The use of fracking and horizontal drilling techniques has stimulated oil and gas drilling and development activity in the United States. In recent years, the practice has continued to increase. This can be referred to as the “new model” or “new paradigm.”

The new model has faced not only controversy over its impact on the environment, but also the challenge of applying old rules based on outdated assumptions under the standard model. This article focuses on spacing of wells, allowables for production, pooling, common law property rules, and how these concepts apply to the new model.

The new model utilizes horizontal laterals that drain only a few hundred feet around the borehole but extend a distance of well over a mile. With the new model, the common law rule of trespass becomes a threat to efficient production. A developer cannot drill around an individual who owns a two-acre tract if the owner says, “I refuse to allow a well to be drilled under my property from one or two miles down.” This holdout makes it economically or physically impossible for the developer to extract oil or natural gas from under the property of willing owners. The industry is no longer worried that there will be too many wells, but whether enough can be allowed. With side drainage limited, wells must be aligned for efficient development; otherwise, substantial gaps will leave hydrocarbons in the ground, never to be produced.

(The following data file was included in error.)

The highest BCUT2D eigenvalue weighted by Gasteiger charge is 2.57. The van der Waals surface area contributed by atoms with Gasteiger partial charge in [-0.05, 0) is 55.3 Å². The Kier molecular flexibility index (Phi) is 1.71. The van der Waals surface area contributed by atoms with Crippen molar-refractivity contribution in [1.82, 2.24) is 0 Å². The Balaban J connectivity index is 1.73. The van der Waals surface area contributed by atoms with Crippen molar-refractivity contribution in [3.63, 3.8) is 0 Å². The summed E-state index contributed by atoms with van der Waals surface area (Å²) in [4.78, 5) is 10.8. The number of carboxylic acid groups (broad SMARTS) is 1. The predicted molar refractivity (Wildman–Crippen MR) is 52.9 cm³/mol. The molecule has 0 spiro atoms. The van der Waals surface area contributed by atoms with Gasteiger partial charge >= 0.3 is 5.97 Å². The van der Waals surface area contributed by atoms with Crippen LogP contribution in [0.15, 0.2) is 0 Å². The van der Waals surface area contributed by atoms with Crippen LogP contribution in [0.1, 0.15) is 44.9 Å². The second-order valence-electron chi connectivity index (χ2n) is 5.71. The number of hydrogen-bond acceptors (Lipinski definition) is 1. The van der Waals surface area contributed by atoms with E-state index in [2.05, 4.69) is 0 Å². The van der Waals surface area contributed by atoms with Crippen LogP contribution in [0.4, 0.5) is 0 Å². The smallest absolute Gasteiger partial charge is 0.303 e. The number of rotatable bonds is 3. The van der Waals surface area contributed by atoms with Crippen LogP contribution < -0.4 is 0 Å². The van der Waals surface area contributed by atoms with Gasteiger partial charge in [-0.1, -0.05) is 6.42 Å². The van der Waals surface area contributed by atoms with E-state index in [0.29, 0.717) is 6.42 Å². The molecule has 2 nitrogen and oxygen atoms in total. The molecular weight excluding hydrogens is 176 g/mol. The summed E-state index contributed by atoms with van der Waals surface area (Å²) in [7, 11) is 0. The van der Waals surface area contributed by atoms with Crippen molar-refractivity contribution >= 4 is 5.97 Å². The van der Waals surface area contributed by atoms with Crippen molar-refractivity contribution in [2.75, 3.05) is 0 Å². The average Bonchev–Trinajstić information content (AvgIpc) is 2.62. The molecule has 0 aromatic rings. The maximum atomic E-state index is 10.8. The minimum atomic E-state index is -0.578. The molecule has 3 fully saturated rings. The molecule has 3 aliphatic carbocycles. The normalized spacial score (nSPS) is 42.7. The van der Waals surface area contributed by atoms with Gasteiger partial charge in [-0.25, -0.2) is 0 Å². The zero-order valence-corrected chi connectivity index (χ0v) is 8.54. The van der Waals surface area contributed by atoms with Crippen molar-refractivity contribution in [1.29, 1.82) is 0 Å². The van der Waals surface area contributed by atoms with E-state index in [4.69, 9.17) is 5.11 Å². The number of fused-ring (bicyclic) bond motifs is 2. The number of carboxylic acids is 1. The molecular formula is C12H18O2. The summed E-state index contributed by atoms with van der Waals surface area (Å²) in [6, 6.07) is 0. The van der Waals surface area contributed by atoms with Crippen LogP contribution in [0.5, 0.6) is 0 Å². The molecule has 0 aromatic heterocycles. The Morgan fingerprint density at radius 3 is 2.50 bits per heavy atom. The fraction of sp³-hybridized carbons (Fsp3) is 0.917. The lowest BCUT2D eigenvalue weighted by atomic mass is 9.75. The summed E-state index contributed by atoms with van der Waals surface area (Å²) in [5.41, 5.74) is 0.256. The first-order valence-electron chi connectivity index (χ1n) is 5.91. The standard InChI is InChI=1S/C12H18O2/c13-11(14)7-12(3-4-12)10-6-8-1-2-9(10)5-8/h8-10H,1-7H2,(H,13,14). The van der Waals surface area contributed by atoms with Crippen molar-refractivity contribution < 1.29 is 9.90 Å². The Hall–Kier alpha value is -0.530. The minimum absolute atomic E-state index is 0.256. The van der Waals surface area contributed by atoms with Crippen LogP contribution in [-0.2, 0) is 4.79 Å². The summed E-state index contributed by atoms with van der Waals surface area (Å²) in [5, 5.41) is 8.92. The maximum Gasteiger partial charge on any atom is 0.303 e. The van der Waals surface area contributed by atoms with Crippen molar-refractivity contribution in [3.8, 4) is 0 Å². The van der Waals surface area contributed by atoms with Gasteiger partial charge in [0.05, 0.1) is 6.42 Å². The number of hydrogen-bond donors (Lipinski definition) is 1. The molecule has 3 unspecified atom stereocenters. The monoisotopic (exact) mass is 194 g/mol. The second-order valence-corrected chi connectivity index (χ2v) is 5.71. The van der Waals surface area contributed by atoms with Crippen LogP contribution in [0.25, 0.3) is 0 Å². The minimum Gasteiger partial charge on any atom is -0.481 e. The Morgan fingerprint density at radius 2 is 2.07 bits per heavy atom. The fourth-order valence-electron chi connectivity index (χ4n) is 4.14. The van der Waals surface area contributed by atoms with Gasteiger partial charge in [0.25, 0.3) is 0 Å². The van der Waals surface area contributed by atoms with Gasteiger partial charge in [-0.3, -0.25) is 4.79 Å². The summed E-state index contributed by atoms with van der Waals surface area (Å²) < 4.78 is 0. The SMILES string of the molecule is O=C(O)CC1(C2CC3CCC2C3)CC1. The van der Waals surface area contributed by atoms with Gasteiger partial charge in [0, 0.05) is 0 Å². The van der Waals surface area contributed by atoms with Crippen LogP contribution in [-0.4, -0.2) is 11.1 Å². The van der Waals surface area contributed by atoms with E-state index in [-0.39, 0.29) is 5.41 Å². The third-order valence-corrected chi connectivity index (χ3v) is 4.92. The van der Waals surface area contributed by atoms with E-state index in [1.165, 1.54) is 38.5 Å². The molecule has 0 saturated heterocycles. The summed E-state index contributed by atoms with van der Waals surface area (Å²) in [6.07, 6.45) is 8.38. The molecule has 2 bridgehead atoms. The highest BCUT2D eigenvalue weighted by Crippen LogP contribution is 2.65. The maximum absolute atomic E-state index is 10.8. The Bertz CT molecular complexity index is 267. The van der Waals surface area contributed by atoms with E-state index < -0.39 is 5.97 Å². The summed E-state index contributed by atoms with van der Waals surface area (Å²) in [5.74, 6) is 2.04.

In a situation with six or a dozen developers and thousands of landowners and mineral owners, it is virtually impossible to get them to agree to line up their wells in a uniform pattern. Compulsory pooling is desirable to overcome the recalcitrant landowner who would deny his or her neighbors the ability to obtain the oil and gas from beneath their property. And it is necessary for the state to superintend the most efficient and orderly pattern of development by the producing companies. Spiteful disputes between clashing personalities should not be allowed to interfere with achieving the maximum efficient recovery of hydrocarbons.